Structure of bone morphogenetic protein 9 procomplex.
Publication Type:Journal Article
Source:Proc Natl Acad Sci U S A, Volume 112, Issue 12, p.3710-5 (2015)
Keywords:Amino Acid Sequence, Animals, Bone Morphogenetic Protein 7, CHO Cells, Cricetinae, Cricetulus, Growth Differentiation Factors, HEK293 Cells, Humans, Intercellular Signaling Peptides and Proteins, Molecular Sequence Data, Protein Structure, Secondary, Protein Structure, Tertiary, Sequence Homology, Amino Acid, Signal Transduction, Transforming Growth Factor beta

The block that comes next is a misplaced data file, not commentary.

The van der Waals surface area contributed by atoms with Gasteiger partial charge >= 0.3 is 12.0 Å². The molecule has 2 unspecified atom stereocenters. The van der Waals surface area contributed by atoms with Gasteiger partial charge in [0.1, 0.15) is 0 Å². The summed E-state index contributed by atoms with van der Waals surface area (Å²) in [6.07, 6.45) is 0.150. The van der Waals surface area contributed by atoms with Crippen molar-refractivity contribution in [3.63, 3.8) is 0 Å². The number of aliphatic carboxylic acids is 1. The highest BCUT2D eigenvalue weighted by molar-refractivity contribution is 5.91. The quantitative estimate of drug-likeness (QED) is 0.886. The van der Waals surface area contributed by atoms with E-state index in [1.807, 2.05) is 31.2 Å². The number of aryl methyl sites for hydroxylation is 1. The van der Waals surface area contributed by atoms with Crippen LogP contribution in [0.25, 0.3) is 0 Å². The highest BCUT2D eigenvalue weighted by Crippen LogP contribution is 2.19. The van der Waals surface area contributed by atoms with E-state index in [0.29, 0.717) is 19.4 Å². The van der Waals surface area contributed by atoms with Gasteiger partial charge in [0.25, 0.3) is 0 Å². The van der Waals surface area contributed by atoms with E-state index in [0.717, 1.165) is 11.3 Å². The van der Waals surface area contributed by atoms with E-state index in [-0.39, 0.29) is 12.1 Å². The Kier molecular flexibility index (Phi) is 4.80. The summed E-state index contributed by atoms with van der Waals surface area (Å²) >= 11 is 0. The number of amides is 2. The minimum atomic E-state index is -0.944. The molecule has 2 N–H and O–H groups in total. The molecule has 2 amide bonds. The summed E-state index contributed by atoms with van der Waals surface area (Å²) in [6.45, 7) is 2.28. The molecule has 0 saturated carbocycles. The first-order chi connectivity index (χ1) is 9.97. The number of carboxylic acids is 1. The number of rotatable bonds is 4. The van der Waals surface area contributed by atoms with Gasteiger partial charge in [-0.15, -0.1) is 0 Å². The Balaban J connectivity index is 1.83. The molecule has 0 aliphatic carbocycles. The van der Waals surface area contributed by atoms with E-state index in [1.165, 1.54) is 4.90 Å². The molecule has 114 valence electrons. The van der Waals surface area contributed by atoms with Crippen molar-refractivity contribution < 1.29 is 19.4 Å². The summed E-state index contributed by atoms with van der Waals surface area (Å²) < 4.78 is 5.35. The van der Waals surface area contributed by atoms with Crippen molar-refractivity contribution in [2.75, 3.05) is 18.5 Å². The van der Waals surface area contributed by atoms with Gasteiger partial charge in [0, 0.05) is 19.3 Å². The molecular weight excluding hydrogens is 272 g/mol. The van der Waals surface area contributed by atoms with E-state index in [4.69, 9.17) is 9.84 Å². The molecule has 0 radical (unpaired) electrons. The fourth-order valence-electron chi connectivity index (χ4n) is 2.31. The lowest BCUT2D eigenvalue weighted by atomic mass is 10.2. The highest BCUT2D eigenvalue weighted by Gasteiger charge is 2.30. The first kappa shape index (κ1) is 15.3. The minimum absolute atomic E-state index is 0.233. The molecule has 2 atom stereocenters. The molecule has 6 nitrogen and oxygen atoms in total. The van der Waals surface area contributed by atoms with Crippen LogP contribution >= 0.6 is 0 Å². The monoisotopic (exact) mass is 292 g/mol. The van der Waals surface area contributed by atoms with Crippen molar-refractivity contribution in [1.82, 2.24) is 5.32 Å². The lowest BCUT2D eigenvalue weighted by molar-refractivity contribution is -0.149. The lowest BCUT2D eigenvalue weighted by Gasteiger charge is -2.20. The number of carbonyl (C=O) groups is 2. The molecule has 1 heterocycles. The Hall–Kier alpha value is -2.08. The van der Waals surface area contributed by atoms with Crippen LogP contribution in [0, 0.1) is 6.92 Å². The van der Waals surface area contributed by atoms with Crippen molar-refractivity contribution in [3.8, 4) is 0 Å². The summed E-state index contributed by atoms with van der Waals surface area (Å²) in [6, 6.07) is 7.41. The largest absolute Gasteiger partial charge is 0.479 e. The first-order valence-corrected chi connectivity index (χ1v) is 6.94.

<p>Bone morphogenetic proteins (BMPs) belong to the TGF-β family, whose 33 members regulate multiple aspects of morphogenesis. TGF-β family members are secreted as procomplexes containing a small growth factor dimer associated with two larger prodomains. As isolated procomplexes, some members are latent, whereas most are active; what determines these differences is unknown. Here, studies on pro-BMP structures and binding to receptors lead to insights into mechanisms that regulate latency in the TGF-β family and into the functions of their highly divergent prodomains. The observed open-armed, nonlatent conformation of pro-BMP9 and pro-BMP7 contrasts with the cross-armed, latent conformation of pro-TGF-β1. Despite markedly different arm orientations in pro-BMP and pro-TGF-β, the arm domain of the prodomain can similarly associate with the growth factor, whereas prodomain elements N- and C-terminal to the arm associate differently with the growth factor and may compete with one another to regulate latency and stepwise displacement by type I and II receptors. Sequence conservation suggests that pro-BMP9 can adopt both cross-armed and open-armed conformations. We propose that interactors in the matrix stabilize a cross-armed pro-BMP conformation and regulate transition between cross-armed, latent and open-armed, nonlatent pro-BMP conformations. </p>